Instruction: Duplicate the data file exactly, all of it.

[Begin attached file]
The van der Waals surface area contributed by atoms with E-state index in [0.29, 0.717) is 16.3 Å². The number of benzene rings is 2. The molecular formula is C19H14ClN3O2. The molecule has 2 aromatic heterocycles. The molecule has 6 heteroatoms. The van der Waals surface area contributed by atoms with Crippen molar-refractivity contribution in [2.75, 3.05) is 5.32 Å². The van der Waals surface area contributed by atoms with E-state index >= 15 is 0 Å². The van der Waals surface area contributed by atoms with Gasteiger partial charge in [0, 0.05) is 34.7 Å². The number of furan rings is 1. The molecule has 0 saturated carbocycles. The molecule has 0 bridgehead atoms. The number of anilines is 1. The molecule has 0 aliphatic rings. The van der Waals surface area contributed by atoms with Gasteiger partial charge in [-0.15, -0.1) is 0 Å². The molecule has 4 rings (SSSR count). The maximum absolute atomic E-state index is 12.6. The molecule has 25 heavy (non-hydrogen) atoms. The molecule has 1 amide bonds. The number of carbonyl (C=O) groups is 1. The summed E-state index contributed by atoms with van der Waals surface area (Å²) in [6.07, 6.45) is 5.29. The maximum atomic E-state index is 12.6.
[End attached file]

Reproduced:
The van der Waals surface area contributed by atoms with E-state index in [0.29, 0.717) is 16.3 Å². The number of benzene rings is 2. The molecular formula is C19H14ClN3O2. The molecule has 2 aromatic heterocycles. The molecule has 6 heteroatoms. The van der Waals surface area contributed by atoms with Crippen molar-refractivity contribution in [2.75, 3.05) is 5.32 Å². The van der Waals surface area contributed by atoms with E-state index >= 15 is 0 Å². The van der Waals surface area contributed by atoms with Gasteiger partial charge in [0, 0.05) is 34.7 Å². The number of furan rings is 1. The molecule has 0 saturated carbocycles. The molecule has 0 bridgehead atoms. The number of anilines is 1. The molecule has 0 aliphatic rings. The van der Waals surface area contributed by atoms with Gasteiger partial charge in [-0.15, -0.1) is 0 Å². The molecule has 4 rings (SSSR count). The maximum absolute atomic E-state index is 12.6. The molecule has 25 heavy (non-hydrogen) atoms. The molecule has 1 amide bonds. The number of carbonyl (C=O) groups is 1. The summed E-state index contributed by atoms with van der Waals surface area (Å²) in [6.07, 6.45) is 5.29. The maximum atomic E-state index is 12.6.